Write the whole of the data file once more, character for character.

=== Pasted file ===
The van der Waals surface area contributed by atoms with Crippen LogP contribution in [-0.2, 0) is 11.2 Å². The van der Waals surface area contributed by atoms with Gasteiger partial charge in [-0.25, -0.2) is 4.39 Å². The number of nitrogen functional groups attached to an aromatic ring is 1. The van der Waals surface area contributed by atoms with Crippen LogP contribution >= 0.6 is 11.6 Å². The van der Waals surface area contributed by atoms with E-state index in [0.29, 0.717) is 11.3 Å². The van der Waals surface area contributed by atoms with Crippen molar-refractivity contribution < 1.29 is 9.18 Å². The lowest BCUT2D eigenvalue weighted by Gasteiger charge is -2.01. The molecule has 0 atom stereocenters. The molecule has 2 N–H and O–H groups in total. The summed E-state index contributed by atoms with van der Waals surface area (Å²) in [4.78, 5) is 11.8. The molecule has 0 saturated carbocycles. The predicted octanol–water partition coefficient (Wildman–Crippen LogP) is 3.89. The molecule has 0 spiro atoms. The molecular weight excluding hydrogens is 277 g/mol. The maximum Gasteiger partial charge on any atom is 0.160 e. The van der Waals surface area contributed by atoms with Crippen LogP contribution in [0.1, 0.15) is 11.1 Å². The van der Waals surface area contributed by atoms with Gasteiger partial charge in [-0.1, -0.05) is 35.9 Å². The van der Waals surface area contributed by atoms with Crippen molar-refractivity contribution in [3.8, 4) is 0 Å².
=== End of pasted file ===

The van der Waals surface area contributed by atoms with Crippen LogP contribution in [-0.2, 0) is 11.2 Å². The van der Waals surface area contributed by atoms with Gasteiger partial charge in [-0.25, -0.2) is 4.39 Å². The number of nitrogen functional groups attached to an aromatic ring is 1. The van der Waals surface area contributed by atoms with Crippen LogP contribution >= 0.6 is 11.6 Å². The van der Waals surface area contributed by atoms with E-state index in [0.29, 0.717) is 11.3 Å². The van der Waals surface area contributed by atoms with Crippen molar-refractivity contribution < 1.29 is 9.18 Å². The lowest BCUT2D eigenvalue weighted by Gasteiger charge is -2.01. The molecule has 0 atom stereocenters. The molecule has 2 N–H and O–H groups in total. The summed E-state index contributed by atoms with van der Waals surface area (Å²) in [4.78, 5) is 11.8. The molecule has 0 saturated carbocycles. The predicted octanol–water partition coefficient (Wildman–Crippen LogP) is 3.89. The molecule has 0 spiro atoms. The molecular weight excluding hydrogens is 277 g/mol. The maximum Gasteiger partial charge on any atom is 0.160 e. The van der Waals surface area contributed by atoms with Crippen LogP contribution in [0.1, 0.15) is 11.1 Å². The van der Waals surface area contributed by atoms with Gasteiger partial charge in [-0.1, -0.05) is 35.9 Å². The van der Waals surface area contributed by atoms with Crippen molar-refractivity contribution in [3.8, 4) is 0 Å².